Name: Jean O’Donovan
Where are you from? Ballincollig, Cork
What do you do at the Crawford Art Gallery?
I am the Gallery Registrar. I am responsible for the preservation of the collection, both physically and digitally - this ranges from maintaining an up to date collection register of artworks, managing the storage, movement and installation of artworks and the gallery’s conservation programme and developing the online collection. I also manage the exhibition loans-in and out programme. Each time the Crawford borrows an artwork for an exhibition there are a large number of things to consider - loan contracts and documentation, transport and packing logistics, export licences, conservation, indemnity and insurance and display requirements. The same elements need to be considered when we lend an artwork from the Crawford Collection. There is a lot to co-ordinate but the mobility of collections is vital. Museums have a long tradition of sharing cultural heritage in their custody with other museums and institutions. Lending artworks promotes access, increases knowledge and also supports other museums and galleries but is also carefully considered and managed to safeguard our objects for future generations.
Briefly describe your typical working day?
My working day can vary quite dramatically depending on what is happening in the Gallery. My week usually begins with a team meeting with our technical team to discuss upcoming exhibitions and projects and troubleshoot the installation of complex artworks. A normal day will be divided between my desk and the gallery stores. My administration workload is largely to do with updating information on the collection into our collection database, administrating loans, liaising with curatorial colleagues in relation to upcoming exhibitions and answering queries from the public. If we are installing an exhibition I will spend a lot of time in the exhibition space, carrying out condition checks on the artworks, making sure that loan documentation is signed, liaising with couriers travelling with the artworks and working with the curator to ensure that the installation goes smoothly. If lending an artwork, I may have to travel with that artwork to make sure it arrives safely at it’s destination. I suppose what I love most about my job is that there is no typical working day.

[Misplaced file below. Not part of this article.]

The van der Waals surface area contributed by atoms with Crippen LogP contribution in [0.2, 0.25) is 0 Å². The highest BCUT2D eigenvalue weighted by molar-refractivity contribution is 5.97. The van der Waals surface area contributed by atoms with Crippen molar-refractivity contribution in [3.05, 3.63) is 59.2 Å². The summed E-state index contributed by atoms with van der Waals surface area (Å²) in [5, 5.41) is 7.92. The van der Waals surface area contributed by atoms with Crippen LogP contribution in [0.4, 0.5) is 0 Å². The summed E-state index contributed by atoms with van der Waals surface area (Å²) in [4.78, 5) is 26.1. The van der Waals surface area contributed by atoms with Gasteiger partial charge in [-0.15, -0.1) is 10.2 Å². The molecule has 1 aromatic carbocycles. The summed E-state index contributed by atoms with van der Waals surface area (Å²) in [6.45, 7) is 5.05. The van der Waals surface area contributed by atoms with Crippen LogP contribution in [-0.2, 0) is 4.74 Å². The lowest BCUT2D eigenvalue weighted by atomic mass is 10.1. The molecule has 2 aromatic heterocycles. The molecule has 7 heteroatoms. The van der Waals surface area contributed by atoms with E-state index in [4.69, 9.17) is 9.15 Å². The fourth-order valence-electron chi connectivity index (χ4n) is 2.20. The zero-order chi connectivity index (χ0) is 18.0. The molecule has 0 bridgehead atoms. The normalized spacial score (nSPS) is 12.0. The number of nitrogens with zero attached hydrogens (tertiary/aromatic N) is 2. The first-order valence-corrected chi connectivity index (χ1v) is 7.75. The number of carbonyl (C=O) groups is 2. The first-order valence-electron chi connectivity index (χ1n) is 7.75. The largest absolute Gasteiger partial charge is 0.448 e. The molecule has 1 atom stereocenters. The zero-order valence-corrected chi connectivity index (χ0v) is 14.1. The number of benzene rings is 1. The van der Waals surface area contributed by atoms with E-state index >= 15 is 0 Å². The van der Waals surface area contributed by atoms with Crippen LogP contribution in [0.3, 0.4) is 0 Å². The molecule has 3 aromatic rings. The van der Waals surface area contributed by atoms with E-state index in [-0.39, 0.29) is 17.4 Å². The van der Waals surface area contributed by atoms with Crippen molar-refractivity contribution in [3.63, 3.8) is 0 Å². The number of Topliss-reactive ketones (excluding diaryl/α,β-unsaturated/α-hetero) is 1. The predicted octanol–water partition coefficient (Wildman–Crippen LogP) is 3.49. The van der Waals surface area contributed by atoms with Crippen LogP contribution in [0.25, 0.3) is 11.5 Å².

What do you like most about working at the Crawford Art Gallery?
I love the diversity of the collection. The history of the collection spans three centuries and the evolution of the institution from the Royal Cork Institution, to a School of Design, and later School of Art, to present day Crawford Art Gallery (a designated National Cultural Institution). These changes in purpose and function have lead to a multifarious collection with so many interesting facets! Paintings, drawings and sculptures are housed alongside stained glass, historical artefacts, antique furniture, books, manuscripts and a plethora of archival material. As a Registrar, I am constantly both intrigued and challenged by how to preserve, document and care for these objects which makes my role very rewarding. One of the most unusual objects in the collection would have to be a Loggerhead sea turtle that is possibly over 100 years old! There is a huge thrill in figuring out the history and story behind a previously unidentified object.
Do you remember the first time you visited the gallery?
My earliest memory of visiting the gallery was in 2001 for the exhibition ‘Picasso: Watercolours and Drawings 1896-1934’. The exhibition comprised of sixty drawings by the artist Pablo Ruiz Picasso on loan from the Musée Picasso, Paris. It was fantastic to see these works in Cork. There were drawings on display that Picasso had done as a young boy, and one in particular, a tiny sketch of a wizard, stuck with me. I remember being amazed that such a prolific artist had been a child once too. I was also struck by the progression of his work from figurative to abstract. I went straight to Waterstones bookshop to buy a book on his life and work and thus began my cubist phase! It caused a bit of a stir in the art classroom when I wanted to do all of my life drawing assignments in the cubist style. The exhibition sparked an interest in art history which started as a hobby and ultimately developed into a career.
What do you think people might be surprised to learn about the gallery?
The building housed a School of Design and Art from the mid 19th century to 1979 and we still retain a large archive of materials from that time. It is a treasure trove of everything from old photographs and examples of student work to handwritten student attendance records and visitor books. There is wonderful photograph from the late 19th century showing female art students practicing the art of lacemaking in one of the 2nd floor rooms. We still have beautiful examples of lacework from different countries in Europe in frames that would have been used as teaching aids at the time. It’s a glimpse into the past!
N.B. Last entry is 15 minutes before closing
Thursday until 8.00pm
Sundays and Bank Holidays
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